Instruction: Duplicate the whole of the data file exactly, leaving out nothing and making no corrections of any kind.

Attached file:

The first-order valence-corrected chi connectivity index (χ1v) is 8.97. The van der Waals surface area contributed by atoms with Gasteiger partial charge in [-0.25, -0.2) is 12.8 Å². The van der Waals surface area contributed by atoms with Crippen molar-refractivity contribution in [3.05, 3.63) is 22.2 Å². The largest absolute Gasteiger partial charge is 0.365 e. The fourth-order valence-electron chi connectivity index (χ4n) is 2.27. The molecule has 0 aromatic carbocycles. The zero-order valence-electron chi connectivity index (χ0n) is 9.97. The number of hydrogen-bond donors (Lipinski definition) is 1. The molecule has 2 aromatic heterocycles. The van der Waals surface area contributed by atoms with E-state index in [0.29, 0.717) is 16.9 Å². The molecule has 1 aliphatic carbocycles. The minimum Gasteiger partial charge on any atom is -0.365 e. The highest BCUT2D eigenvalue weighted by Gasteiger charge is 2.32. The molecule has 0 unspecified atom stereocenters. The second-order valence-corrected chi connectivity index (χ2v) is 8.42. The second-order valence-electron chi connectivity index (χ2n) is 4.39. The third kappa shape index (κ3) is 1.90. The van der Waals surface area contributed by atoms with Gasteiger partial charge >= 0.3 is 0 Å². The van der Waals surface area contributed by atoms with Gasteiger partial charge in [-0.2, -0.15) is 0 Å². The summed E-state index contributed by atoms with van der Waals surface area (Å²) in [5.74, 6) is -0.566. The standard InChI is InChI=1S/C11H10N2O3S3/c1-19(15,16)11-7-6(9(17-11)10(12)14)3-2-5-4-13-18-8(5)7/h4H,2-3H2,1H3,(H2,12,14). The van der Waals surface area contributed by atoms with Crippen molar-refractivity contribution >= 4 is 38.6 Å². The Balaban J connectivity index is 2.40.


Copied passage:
The first-order valence-corrected chi connectivity index (χ1v) is 8.97. The van der Waals surface area contributed by atoms with Gasteiger partial charge in [-0.25, -0.2) is 12.8 Å². The van der Waals surface area contributed by atoms with Crippen molar-refractivity contribution in [3.05, 3.63) is 22.2 Å². The largest absolute Gasteiger partial charge is 0.365 e. The fourth-order valence-electron chi connectivity index (χ4n) is 2.27. The molecule has 0 aromatic carbocycles. The zero-order valence-electron chi connectivity index (χ0n) is 9.97. The number of hydrogen-bond donors (Lipinski definition) is 1. The molecule has 2 aromatic heterocycles. The van der Waals surface area contributed by atoms with E-state index in [0.29, 0.717) is 16.9 Å². The molecule has 1 aliphatic carbocycles. The minimum Gasteiger partial charge on any atom is -0.365 e. The highest BCUT2D eigenvalue weighted by Gasteiger charge is 2.32. The molecule has 0 unspecified atom stereocenters. The second-order valence-corrected chi connectivity index (χ2v) is 8.42. The second-order valence-electron chi connectivity index (χ2n) is 4.39. The third kappa shape index (κ3) is 1.90. The van der Waals surface area contributed by atoms with Gasteiger partial charge >= 0.3 is 0 Å². The van der Waals surface area contributed by atoms with Gasteiger partial charge in [-0.2, -0.15) is 0 Å². The summed E-state index contributed by atoms with van der Waals surface area (Å²) in [5.74, 6) is -0.566. The standard InChI is InChI=1S/C11H10N2O3S3/c1-19(15,16)11-7-6(9(17-11)10(12)14)3-2-5-4-13-18-8(5)7/h4H,2-3H2,1H3,(H2,12,14). The van der Waals surface area contributed by atoms with Crippen molar-refractivity contribution >= 4 is 38.6 Å². The Balaban J connectivity index is 2.40.